Printer Friendly

On shaky ground.

New early warning networks could provide alerts a few seconds before earthquakes hit, as Alexandra Witze described in "Buying time" (SN: 4/19/14, p. 16). These systems work by detecting the primary seismic waves, or P waves, that arrive before the more damaging secondary waves. Reader David Reynolds e-mailed the story of his frightening experience with a magnitude 9.2 earthquake, the second largest in recorded history, which led him to believe P waves could help provide early warnings. "I was at the corner of 15th Avenue and Juneau Street in Anchorage when the Good Friday quake struck in 1964. A week after the quake, I was working in an office with about 20 other people at Ft. Richardson when, without saying anything, everyone in the office suddenly jumped to their feet and started running out of the building. No noticeable shaking had started. About 15 or 20 seconds later, we had a 7.5 aftershock. Although none of us knew what we were experiencing at the time, I'm sure now that we must have been sensing the P waves."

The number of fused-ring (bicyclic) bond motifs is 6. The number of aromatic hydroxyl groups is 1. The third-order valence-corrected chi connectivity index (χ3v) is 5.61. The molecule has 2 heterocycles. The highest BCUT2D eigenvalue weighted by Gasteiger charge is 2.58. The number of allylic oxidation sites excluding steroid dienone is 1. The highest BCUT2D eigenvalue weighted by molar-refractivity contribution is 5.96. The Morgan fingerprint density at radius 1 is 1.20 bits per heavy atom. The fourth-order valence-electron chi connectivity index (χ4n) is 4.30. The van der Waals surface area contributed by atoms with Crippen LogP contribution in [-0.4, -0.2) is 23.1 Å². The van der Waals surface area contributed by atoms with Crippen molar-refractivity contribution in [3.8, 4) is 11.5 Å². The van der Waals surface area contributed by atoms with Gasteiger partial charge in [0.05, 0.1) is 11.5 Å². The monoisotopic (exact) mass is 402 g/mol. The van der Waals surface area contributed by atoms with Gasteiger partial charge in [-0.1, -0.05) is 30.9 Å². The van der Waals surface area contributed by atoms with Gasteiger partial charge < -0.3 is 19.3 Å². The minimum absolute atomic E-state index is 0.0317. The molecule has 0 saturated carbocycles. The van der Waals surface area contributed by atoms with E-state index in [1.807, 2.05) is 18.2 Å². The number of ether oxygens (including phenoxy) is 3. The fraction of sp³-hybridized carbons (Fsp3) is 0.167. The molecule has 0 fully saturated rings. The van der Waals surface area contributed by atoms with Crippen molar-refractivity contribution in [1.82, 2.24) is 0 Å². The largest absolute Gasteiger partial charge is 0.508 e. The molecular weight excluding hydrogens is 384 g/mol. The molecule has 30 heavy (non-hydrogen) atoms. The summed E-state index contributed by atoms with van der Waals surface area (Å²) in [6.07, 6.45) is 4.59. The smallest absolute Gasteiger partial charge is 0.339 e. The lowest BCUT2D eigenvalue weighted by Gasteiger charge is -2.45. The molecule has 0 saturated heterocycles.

People can absolutely feel P waves, says Witze. "Trained seismologists in particular can detect them and they will start counting as soon as they feel them, to determine the seconds elapsed until the secondary waves arrive. This allows the researchers to calculate a rough distance to the epicenter."

COPYRIGHT 2014 Science Service, Inc.
No portion of this article can be reproduced without the express written permission from the copyright holder.
Copyright 2014 Gale, Cengage Learning. All rights reserved.

Article Details
Printer friendly Cite/link Email Feedback
Title Annotation:FEEDBACK
Publication:Science News
Date:May 31, 2014
Words:229
Previous Article:Building a better vaccine.
Next Article:Virtual universe reconstructs over 13 billion years of history.

Terms of use | Privacy policy | Copyright © 2019 Farlex, Inc. | Feedback | For webmasters